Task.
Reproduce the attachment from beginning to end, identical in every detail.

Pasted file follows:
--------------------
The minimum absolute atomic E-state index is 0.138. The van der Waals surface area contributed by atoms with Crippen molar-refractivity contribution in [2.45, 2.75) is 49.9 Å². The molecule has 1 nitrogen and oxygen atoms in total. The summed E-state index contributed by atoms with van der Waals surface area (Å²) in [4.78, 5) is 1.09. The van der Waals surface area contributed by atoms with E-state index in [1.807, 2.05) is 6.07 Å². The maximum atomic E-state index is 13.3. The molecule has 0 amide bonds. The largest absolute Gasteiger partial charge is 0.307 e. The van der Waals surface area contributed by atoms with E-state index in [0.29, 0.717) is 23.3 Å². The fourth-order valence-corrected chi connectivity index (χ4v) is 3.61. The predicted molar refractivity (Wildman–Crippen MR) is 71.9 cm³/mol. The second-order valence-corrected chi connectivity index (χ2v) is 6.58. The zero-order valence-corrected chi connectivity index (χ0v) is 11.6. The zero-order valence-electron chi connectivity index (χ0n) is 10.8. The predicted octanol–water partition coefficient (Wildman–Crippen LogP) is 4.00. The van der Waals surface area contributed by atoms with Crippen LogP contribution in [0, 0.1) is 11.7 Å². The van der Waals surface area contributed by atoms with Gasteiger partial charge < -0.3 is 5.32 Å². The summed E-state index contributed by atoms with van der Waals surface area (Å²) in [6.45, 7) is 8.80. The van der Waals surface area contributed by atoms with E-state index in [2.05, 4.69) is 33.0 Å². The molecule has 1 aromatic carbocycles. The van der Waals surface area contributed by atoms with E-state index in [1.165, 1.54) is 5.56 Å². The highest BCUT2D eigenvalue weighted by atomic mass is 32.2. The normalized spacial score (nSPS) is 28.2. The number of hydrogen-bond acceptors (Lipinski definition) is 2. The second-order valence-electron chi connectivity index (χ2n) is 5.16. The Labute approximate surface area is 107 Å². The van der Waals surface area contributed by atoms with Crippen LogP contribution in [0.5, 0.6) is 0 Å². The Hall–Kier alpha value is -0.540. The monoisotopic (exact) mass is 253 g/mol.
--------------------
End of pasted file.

The minimum absolute atomic E-state index is 0.138. The van der Waals surface area contributed by atoms with Crippen molar-refractivity contribution in [2.45, 2.75) is 49.9 Å². The molecule has 1 nitrogen and oxygen atoms in total. The summed E-state index contributed by atoms with van der Waals surface area (Å²) in [4.78, 5) is 1.09. The van der Waals surface area contributed by atoms with E-state index in [1.807, 2.05) is 6.07 Å². The maximum atomic E-state index is 13.3. The molecule has 0 amide bonds. The largest absolute Gasteiger partial charge is 0.307 e. The van der Waals surface area contributed by atoms with E-state index in [0.29, 0.717) is 23.3 Å². The fourth-order valence-corrected chi connectivity index (χ4v) is 3.61. The predicted molar refractivity (Wildman–Crippen MR) is 71.9 cm³/mol. The second-order valence-corrected chi connectivity index (χ2v) is 6.58. The zero-order valence-corrected chi connectivity index (χ0v) is 11.6. The zero-order valence-electron chi connectivity index (χ0n) is 10.8. The predicted octanol–water partition coefficient (Wildman–Crippen LogP) is 4.00. The van der Waals surface area contributed by atoms with Crippen LogP contribution in [0, 0.1) is 11.7 Å². The van der Waals surface area contributed by atoms with Gasteiger partial charge < -0.3 is 5.32 Å². The summed E-state index contributed by atoms with van der Waals surface area (Å²) in [6.45, 7) is 8.80. The van der Waals surface area contributed by atoms with E-state index in [2.05, 4.69) is 33.0 Å². The molecule has 1 aromatic carbocycles. The van der Waals surface area contributed by atoms with E-state index in [1.165, 1.54) is 5.56 Å². The highest BCUT2D eigenvalue weighted by atomic mass is 32.2. The normalized spacial score (nSPS) is 28.2. The number of hydrogen-bond acceptors (Lipinski definition) is 2. The second-order valence-electron chi connectivity index (χ2n) is 5.16. The Labute approximate surface area is 107 Å². The van der Waals surface area contributed by atoms with Crippen LogP contribution in [0.5, 0.6) is 0 Å². The Hall–Kier alpha value is -0.540. The monoisotopic (exact) mass is 253 g/mol.